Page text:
Removed from a village job. Rehired as a consultant. Pension benefits maximized.
Kenneth Callahan, who was among Long Island’s highest-paid village administrators last year making $218,000 annually, was removed from his job because he was a poor administrator but a “great treasurer,” said Old Westbury Mayor Fred Carillo. The village rehired Callahan as a $70,000-a-year accounting consultant after paying him more than $112,000 for unused vacation and sick days, and compensatory time.
Carillo also said he rehired Callahan to “help him out” so he could reach 20 years in the New York State and Local Retirement System and maximize his pension benefits.
Callahan, 59, served as village administrator for 18 years. Carillo and the board approved not rehiring Callahan at the July 18 village board meeting.
Departures like his are costly in the North Hempstead village of 4,600 residents. Old Westbury came under scrutiny in 2014 when police Chief Daniel Duggan received more than $1 million for his unused sick, personal, vacation and compensatory time payout. That same year, another member of the department, Lt. James T. Mayberry, received a payout of $578,686.
The village also spent $1.1 million in salary and retirement payouts to a retired police sergeant and a retired police investigator last year, records show.
Board members, in a 4-1 vote at the July 18 meeting, hired Brian S. Ridgway, 56, to replace Callahan with a title of village administrator and clerk-treasurer. Ridgway, who most recently worked as clerk/deputy village administrator for Garden City, is paid $130,000 annually. He started the Old Westbury job on July 19.
Callahan did not respond to requests for comment.
Carillo said Callahan wanted to stay on because he felt “attached” to the village. He was hired at the lower salary last week, Carillo said.
E.J. McMahon, president of the Albany-based Empire Center for Public Policy, a fiscally conservative government watchdog think tank, said “on Long Island, we find that local governments seem to be especially ingenious in finding new ways to have weird employment arrangements.”
The mayor said he wanted the administrator’s office managed better, noting that Callahan’s administrative assistants didn’t use email.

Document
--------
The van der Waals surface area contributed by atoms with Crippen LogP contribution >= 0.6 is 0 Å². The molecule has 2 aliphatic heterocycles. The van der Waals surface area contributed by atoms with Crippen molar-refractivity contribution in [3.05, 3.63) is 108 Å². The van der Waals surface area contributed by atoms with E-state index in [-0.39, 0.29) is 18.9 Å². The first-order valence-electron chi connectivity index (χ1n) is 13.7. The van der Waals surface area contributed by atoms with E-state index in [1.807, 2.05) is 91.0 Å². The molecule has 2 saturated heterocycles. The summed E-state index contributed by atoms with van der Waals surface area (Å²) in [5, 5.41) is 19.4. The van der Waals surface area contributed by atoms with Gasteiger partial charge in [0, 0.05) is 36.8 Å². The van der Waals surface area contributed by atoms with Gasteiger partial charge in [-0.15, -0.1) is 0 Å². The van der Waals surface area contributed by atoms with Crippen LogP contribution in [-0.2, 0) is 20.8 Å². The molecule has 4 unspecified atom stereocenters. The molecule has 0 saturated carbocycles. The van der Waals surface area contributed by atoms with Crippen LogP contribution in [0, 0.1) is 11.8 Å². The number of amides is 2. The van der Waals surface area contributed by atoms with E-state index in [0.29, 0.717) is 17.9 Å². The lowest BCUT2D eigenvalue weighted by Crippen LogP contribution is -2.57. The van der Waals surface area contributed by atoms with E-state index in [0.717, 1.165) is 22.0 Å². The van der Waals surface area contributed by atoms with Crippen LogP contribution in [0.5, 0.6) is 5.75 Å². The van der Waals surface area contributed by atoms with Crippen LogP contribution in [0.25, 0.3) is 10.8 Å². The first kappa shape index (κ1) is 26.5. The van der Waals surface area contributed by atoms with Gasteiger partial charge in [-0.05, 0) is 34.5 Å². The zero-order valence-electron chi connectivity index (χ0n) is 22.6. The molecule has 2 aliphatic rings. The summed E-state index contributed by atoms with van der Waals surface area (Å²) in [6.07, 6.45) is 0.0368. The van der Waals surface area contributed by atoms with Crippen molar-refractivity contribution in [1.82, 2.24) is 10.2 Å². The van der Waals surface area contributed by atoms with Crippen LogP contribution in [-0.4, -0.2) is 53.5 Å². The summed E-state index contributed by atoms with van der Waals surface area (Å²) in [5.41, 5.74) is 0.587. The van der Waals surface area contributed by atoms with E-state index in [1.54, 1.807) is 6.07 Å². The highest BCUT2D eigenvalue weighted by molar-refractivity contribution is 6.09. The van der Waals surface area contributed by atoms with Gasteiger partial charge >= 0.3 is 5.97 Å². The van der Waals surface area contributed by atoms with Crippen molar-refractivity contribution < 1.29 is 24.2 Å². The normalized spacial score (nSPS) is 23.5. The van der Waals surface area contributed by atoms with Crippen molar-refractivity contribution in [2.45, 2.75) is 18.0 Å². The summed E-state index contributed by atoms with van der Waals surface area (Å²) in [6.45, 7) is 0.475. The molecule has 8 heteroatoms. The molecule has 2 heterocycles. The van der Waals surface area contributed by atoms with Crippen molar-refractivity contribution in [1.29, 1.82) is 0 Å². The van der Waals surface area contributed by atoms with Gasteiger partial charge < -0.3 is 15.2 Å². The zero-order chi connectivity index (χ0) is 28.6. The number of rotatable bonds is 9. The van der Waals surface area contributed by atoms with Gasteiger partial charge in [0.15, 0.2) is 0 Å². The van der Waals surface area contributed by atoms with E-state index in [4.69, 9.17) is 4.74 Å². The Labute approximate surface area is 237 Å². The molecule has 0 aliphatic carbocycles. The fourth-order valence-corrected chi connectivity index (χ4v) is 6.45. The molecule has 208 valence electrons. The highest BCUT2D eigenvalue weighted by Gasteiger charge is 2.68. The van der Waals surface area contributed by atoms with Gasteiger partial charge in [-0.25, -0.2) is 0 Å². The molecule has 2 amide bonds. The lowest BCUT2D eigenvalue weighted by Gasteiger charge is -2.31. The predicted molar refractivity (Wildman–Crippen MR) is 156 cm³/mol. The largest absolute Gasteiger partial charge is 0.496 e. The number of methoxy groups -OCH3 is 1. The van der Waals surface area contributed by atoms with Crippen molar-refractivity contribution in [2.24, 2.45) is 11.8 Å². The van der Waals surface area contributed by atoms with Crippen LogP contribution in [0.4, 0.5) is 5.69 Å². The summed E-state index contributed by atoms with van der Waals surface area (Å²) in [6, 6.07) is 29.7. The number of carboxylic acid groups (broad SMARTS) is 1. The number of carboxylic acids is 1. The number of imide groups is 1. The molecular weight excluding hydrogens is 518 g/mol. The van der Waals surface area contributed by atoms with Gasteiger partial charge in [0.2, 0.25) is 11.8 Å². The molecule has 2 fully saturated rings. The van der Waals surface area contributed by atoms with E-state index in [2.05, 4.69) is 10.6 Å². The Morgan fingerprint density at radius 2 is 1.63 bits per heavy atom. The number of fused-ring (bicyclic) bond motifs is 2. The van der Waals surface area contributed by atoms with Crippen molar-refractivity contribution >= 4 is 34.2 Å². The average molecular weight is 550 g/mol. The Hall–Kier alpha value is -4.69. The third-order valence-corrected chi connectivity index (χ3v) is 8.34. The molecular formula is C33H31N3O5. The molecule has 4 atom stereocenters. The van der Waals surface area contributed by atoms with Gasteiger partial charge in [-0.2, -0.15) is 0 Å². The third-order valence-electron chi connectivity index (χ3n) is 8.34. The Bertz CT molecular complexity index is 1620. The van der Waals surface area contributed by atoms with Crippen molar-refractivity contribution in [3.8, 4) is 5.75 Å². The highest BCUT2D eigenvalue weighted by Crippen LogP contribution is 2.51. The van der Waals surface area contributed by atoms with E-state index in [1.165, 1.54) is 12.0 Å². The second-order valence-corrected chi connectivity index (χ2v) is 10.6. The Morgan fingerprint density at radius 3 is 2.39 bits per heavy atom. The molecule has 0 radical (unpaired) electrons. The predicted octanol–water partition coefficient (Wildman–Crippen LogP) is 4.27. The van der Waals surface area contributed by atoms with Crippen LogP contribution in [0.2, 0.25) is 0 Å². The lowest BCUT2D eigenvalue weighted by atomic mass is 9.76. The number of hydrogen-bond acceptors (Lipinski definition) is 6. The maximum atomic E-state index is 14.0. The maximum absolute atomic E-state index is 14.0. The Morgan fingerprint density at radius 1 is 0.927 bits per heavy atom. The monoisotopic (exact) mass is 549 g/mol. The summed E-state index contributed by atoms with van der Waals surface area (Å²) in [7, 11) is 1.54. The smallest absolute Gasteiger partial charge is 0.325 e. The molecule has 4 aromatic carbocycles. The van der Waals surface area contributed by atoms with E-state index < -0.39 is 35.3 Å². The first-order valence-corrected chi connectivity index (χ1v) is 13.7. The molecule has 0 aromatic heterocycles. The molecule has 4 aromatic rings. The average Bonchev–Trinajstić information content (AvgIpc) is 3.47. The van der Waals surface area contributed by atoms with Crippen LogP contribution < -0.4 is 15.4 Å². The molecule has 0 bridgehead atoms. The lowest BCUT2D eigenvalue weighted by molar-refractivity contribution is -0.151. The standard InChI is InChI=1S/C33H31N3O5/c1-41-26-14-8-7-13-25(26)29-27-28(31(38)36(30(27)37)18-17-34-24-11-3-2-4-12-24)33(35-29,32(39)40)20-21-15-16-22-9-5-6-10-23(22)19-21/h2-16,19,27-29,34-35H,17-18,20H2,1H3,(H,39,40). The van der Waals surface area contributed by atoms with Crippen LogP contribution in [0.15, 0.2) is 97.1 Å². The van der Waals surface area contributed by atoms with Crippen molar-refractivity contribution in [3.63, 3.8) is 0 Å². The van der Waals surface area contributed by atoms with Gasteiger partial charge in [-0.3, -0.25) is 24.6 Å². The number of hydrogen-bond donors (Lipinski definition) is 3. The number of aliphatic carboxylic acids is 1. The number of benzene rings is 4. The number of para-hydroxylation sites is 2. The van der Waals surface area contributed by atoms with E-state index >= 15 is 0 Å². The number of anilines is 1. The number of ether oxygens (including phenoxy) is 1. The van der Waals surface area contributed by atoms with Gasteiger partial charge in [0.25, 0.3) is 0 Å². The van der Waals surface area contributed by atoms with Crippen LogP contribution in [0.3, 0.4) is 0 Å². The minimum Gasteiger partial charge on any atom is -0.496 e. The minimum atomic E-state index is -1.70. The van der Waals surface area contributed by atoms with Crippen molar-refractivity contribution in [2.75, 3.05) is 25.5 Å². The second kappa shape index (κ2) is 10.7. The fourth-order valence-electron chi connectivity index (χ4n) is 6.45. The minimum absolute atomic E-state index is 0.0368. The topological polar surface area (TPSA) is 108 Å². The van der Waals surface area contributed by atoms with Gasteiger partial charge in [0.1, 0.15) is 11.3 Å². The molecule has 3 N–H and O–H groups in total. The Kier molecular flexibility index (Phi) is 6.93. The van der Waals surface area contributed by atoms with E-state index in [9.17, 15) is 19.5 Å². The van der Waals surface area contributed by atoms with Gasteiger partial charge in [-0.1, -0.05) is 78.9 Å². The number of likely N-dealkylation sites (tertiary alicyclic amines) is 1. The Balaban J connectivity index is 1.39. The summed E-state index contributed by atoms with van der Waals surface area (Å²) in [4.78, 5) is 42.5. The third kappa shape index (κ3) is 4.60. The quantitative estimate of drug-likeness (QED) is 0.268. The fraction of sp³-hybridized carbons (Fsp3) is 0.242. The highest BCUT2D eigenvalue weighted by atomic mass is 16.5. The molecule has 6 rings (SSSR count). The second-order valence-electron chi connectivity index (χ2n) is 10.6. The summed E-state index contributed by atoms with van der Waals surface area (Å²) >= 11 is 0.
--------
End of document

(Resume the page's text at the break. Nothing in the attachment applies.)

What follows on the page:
“He didn’t have a scanner; he didn’t have a color printer — that I had to force on him,” Carillo said.
Carillo said he is keeping Callahan on because “our financial condition has been great.” He was to be paid for working three days a week, but offered to work five days at the $70,000 annual salary, Carillo said.
Callahan’s removal comes a year after political changes in the village. Carillo serves with four trustees elected or appointed in the past year.
Deputy Mayor Marina Chimerine said she told the mayor and board members that she opposed removing Callahan, but ultimately voted for Ridgway to replace him.
“I personally like Ken Callahan very much,” Chimerine said. “I’m not about removing people. I’m more about trying to fix it.”
The village board vote hiring Ridgway to replace Callahan was part of a series of personnel and committee appointments, Carillo said. Trustee Leslie Fastenberg was the sole vote against the appointments.
Carillo said he “had a lot of complaints” from residents about customer service in the administrator’s office.
“They felt intimidated, looked down upon,” Carillo said. Staff should “make it welcoming for residents who come to the counter,” he said, adding that Ridgway is “very customer-oriented.”
Ridgway, a former president of the New York State Association of City and Village Clerks, said he wanted “to bring Old Westbury to the next level of professional service, and I think with my abilities and dealing with people and issues, and my years of experience, that’s going to be obtainable.”